Sidelock of youth

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The sidelock of Rameses II

The sidelock of youth (also called a Horus lock, Prince's lock, Princess' lock, or side braid) was an identifying characteristic of the child in Ancient Egypt. It symbolically indicates that the wearer is a legitimate heir of Osiris. The sidelock was used as a divine attribute from at least as early as the Old Kingdom.

In earlier depictions, the sidelock can be seen with short hat-like hairstyles in, for example, mortuary cults. Later it was usually attached to an almost shoulder-length wig, which was worn in three styles: curled, straight, or in tresses. Based on the connection between sidelocks and children, Egyptologists coined the term "sidelock of youth". They are worn by both mortal and divine children.[1]

Background[edit]

Forms of the sidelock of youth[edit]

The name "sidelock of youth" is not entirely accurate, since it is usually a braid rather than a lock, with its end twisted into a spiral. In Middle Kingdom depictions, the end is rolled to the front.[2]

The sidelock was generally worn on the right. In reliefs it can be depicted on the left or the right, since otherwise the lock would not be visible on a figure in profile facing left. A strand of hair was separated off from the side of the skull, itself further separated into three individual braids. The braided portion was held in place by a clasp at its point of origin.

Thereafter there were several different possibilities, such as the triple braided sidelock, whose three strands converged in a spiral. Only in a few cases was it gathered with a clasp at its point of origin and ended with a spiral but left as a loose lock of hair in between.

Further types of divine sidelock are also known. The Horus lock, like the sidelock was braided from three strands of hair, which seem to terminate in a claw-like shape and are connected with the goddess Mafdet in Egyptian mythology.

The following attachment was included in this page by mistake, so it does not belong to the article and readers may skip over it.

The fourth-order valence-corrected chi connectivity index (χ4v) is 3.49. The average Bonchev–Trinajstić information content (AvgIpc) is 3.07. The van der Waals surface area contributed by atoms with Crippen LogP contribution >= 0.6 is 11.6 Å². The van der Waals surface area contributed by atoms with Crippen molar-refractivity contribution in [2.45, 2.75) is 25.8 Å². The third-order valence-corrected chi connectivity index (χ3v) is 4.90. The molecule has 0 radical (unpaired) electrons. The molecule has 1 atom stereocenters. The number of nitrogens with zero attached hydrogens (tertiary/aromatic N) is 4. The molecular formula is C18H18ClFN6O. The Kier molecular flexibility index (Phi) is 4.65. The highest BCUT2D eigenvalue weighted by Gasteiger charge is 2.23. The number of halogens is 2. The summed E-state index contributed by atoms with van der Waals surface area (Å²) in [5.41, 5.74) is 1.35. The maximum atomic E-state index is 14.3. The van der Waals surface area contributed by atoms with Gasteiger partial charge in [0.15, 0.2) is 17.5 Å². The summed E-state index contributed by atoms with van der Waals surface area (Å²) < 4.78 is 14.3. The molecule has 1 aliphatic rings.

Mythological Significance[edit]

Nefrubity (sister of Hatshepsut) as a child with the sidelock of youth

The sidelock of youth was used by the children of the Pharaohs, not only to show them to be children, but also to indicate their connection to the youthful Horus. Like them, the young Horus had worn the sidelock as the heir apparent of his father Osiris.

In accordance with the mythological precedent, the children of the king, as his designated heirs, received the Horus lock, as an indicatation of the special duties that were bound up with that status. In iconography, royal children were depicted naked and sucking on their finger, with their heads shaved entirely bald except for the sidelock.

Amenhotep I, as well as Thutmoses III, reused the special form of the Middle Kingdom, which is connected with their revival of the imagery of the Middle Kingdom more generally. Again in the Late Period, the Middle Kingdom depiction of the sidelock was revived.

With the beginning of the New Kingdom, the lock of youth achieved central significance as a special symbol of the princes and princesses of the 18th Dynasty. Particularly notable is the connection of the lock of youth with princesses, who as children of the reigning king were also seen as probable heirs and therefore were also depicted with the Horus lock.

See also[edit]

Bibliography[edit]

  • Erika Feucht. Das Kind im Alten Ägypten - Die Stellung des Kindes in Familie und Gesellschaft nach altägyptischen Texten und Darstellungen -. Campus-Verlag, Frankfurt/Main 1995, ISBN 3-593-35277-X .
  • Rolf Gundlach, Matthias Rochholz. Ägyptische Tempel. Gerstenberg, Hildesheim 1994, ISBN 3-8067-8131-1.

References[edit]

  1. ^ Sylvia Schoske, Dietrich Wildung. Gott und Götter im Alten Ägypten. von Zabern, Mainz 1992, ISBN 3-8053-1420-5, No. 85.
  2. ^ Rolf Gundlach, Matthias Rochholz. Ägyptische Tempel, pp. 304–307 and 310–311.

Weblinks[edit]